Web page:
Everything we heard from the Chancellor today suggests the Treasury is extremely worried about unemployment surging. The measures he's brought in (detailed below) are designed to keep unemployment figures as low as possible. That's why jobs were at the forefront of the Chancellor’s summer statement this afternoon: supporting them, creating them and protecting them. But can Rishi Sunak pull off an economic miracle and deliver on his vow to never 'accept unemployment as an unavoidable outcome'?
Among the major announcements today was a Job Retention Bonus – a move along from the furlough scheme – which will grant every employer who brings back a furloughed employee (until January at least) £1,000 for doing so. Already briefed but properly announced was the Kickstart Scheme: £2 billion to help young people on universal credit get back to work. In a bid to get youngsters into longer-term employment, these employees will have up to 100 per cent of their salary covered for a six-month placement.
Then came the more industry specific policies, with most of his attention directed towards the hospitality industry: this includes a substantial six month VAT cut – down from 20 per cent to five per cent – for food, accommodation and attractions. And the policy deemed most creative by the Chancellor: an Eat Out to Help Out voucher, which will offer a 50 per cent discount on meals up to £10 for the month of August, Monday to Wednesdays at venues that sign up to the scheme.
The emphasis on jobs – creating them and retaining them – suggests the government is under no illusion that job vacancies are bouncing back soon. The Kickstart Scheme is essentially another variation of the furlough scheme, but focused on age instead of sector. Even the forecasts from the Bank of England and the Office for Budget responsibility – showing V-shaped recoveries – have not been as positive about jobs, estimating that it will take much longer for the jobs sector to reboot than growth figures overall.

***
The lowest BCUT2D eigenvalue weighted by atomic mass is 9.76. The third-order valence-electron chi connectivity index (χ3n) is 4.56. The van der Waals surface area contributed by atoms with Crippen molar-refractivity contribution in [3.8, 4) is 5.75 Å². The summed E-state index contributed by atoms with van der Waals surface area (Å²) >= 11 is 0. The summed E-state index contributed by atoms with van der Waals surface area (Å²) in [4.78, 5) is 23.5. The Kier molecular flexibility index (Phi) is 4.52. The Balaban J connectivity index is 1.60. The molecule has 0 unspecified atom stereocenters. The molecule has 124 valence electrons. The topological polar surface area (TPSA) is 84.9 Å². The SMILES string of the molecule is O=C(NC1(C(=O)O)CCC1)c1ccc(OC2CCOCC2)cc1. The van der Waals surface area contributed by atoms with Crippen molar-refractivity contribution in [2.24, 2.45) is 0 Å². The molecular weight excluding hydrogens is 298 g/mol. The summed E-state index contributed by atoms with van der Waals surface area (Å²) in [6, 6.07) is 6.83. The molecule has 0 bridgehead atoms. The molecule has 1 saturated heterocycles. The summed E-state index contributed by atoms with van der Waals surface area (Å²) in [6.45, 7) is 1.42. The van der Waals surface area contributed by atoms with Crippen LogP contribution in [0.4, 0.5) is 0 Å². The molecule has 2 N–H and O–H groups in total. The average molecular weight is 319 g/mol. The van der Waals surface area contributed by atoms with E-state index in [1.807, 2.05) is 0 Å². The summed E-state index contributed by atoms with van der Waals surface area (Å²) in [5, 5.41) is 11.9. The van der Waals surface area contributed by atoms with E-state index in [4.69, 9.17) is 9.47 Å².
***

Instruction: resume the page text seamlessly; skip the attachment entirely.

While today’s statement does not come with the bells and whistles of an OBR assessment, there’s little doubt from the policy proposals, including the cash payment to bring back employees, that the government fears many people sitting home furloughed are soon to discover they don’t have a job to come back to.
The Chancellor's comments at the beginning of his speech about never accepting unemployment are bold words. The UK’s economy has contracted by a quarter in only a few months, making a rise in unemployment practically inevitable. They are likely meant to signal the seriousness with which the Treasury treats these losses – but if taken literally, they are words that may come back to bite in the not-so-distant future.
On the supply side, the Chancellor targeted two tax cuts: stamp duty and VAT. The former has long been criticised for distorting the housing market, ruining incentives for people to move home, even when it would be economically beneficial to do so. The cut is not just likely to pick up the housing market again, but may have knock-on growth benefits, as liberalisation of the planning system is often thought as a surefire way to boost productivity.
On VAT, it remains much less clear if the cut will actually stimulate the economy. Both the slash to five per cent and the voucher for discounted meals assume that people aren’t dining out because of money issues, when it is clear what is still keeping people indoors is not a lack of cash, but their fear of the virus.
While the Chancellor’s Budget in March feels like a lifetime ago, today’s summer statement mirrors it in several ways. This Tory government’s pivot from emphasis on the market to state intervention is becoming increasingly clear: just as the Chancellor declared state infrastructure spending and investment as the way to boost the economy back in March, he did so again today.
As teased by the Prime Minister last week, the majority of the government’s recovery agenda is based on more government involvement, rather than rolling the state back. Today’s announcements also total up to roughly £30bn of new pledges (with some question marks over how much the Job Retention Bonus will cost, assuming not every single one of the nine million furloughed workers is brought back). This was roughly the same amount of new spending Sunak announced in March, which at the time was thought to be a dramatic increase in spending, sending the size of the Government’s deficit on the up once more.
Sunak indicated that ‘over the medium term...he’ll be putting ‘finances back on track’. But no indication of how, or when, came today. They can push the conversation off for some time longer, but the question will invariably be asked and the answers may become increasingly uncomfortable the longer they wait.
If the schemes announced today don’t prove as successful as hoped at keeping people employed and getting customers back out, Sunak will need to explain both where the money went, and why he strayed from traditional Conservative remedies to kickstart the economy.